Formatting Tips to Help Your Resume Stand Out

April 12, 2009 at 10:51 am 1 comment

Presenting your cover letter and résumé in a totally professional format is vital to making the best first impression possible. When compiling your résumé there are a number of formatting points to remember to help achieve that professional finish:

Choose widely used, professional fonts but vary to the profession or organisation.

  • For the streamlined professional look you are safe with Book Antiqua in 10.5 pts and Georgia in 10 pts. Headings in slightly larger font size to balance.
  • For more hands on blue-collar worker roles choose Arial 10.5 pts or Times New Roman in 11.5 pts, or for a different look in the right situation choose Courier New in 12 pts and set your character spacing to 80%. Headings should be in slightly larger font sizes to balance.
  • Some government departments specify, and others prefer but don’t specify, Times New Roman 12. Headings in slightly larger font size to balance.
  • Whatever your preference, you can’t go wrong with:

Arial 10-11
Times New Roman 11-11.5
Georgia 10-11
Book Antiqua 10.5-11
Century Schoolbook 10.5-11

 Avoid tabbing across, rather set the right hand margin using the icon on the upper left corner of your page.

When putting in a page border I have found printers vary too much to simply use the MS page border function. Instead create a box the size you wish to use, remove fill to enable you to size correctly, choose the line thickness and look you want (single or double thin are usually best) cut and paste into the header/footer Show/Hide document text setting. Be sure it is sent to background to enable you to type into the header and the footer. If necessary, press enter to increase the size of the footer and position the bottom line of the box just sufficiently inside the footer to enable page numbering or… to be inserted clearly. There should then be no troubles whichever printer the documents are sent to.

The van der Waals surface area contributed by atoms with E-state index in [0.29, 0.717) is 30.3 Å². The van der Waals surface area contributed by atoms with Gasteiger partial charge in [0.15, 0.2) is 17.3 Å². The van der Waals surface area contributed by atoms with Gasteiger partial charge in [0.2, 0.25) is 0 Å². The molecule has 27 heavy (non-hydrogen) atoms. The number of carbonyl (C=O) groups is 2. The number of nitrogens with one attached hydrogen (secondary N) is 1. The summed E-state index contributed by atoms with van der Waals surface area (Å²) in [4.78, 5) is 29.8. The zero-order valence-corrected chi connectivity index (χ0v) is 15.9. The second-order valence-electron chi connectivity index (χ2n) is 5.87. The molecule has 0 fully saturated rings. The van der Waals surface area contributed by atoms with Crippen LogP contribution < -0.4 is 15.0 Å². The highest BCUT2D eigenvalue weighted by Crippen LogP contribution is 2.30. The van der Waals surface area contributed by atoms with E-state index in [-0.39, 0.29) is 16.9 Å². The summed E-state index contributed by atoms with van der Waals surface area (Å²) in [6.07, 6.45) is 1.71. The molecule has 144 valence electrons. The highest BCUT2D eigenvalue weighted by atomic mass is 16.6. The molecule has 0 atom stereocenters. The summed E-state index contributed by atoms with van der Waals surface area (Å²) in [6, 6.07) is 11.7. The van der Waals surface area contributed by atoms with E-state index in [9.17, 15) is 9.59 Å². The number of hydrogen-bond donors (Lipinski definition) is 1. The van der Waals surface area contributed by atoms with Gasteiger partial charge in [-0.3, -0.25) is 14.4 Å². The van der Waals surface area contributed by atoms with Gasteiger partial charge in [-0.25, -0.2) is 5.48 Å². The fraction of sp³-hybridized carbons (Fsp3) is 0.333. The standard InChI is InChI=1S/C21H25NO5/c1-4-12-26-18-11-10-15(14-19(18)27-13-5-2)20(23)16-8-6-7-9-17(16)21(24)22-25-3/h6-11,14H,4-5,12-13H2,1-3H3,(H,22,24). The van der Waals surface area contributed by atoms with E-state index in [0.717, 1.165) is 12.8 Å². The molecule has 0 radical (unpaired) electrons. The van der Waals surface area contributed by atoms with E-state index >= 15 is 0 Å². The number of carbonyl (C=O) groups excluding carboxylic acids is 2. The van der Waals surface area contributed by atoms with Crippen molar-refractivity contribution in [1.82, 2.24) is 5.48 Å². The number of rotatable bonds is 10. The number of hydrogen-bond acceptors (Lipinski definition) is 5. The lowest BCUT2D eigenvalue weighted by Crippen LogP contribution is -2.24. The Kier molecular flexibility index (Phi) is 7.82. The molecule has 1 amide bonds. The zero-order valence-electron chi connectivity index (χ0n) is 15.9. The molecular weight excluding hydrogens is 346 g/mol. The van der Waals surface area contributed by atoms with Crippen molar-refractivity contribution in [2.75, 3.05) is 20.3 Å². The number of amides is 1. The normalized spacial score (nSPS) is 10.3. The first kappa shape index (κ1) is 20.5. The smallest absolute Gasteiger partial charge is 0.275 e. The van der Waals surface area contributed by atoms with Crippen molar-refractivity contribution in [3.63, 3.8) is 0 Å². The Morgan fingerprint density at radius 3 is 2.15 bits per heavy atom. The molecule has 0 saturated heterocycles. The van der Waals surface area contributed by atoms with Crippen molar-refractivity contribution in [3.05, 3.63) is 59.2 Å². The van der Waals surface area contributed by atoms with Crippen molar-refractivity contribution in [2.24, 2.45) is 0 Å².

Colour can enhance or destroy a résumé. The main thing is to be discrete, never gaudy, even in a creative format. I have successfully combined maroon headers and lines with either black or dark grey text, dark teal headers and lines with black text and, believe it or not, olive green (though it is called dark yellow on the MS palette) headers and lines with black text and even with dark teal text for a fresh, energised finish. The most important thing is to keep it subtle and tasteful. And if you are not too comfortable with colours, or you are not sure of your reception at the employers end, stick with plain black.

If you would like to view some sample resumes and sample cover letters to get a stronger idea of how your finished documents could look, visit my web site on this link and click on the sample resume and sample cover letter examples on the right hand side of the page.

 Here’s to writing powerful resumes.

Beverley Neil

PS – if you would like to learn how to write interview winning resumes for yourself or professionally for others, Click here to find out more. If you prefer to work with an award-winning resume writer to get fantastic results,  please email me at to start the confidence building process.

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1 Comment Add your own

  • 1. Josie Rizal  |  April 28, 2009 at 8:37 am

    These are helpful tips you got in here. I especially agree with the “Colour can either enhance or destroy a résumé ” you just stated. Although this might not mean that mcuh to some this actually can create impact to a resume so they should be watching out for this one as well.


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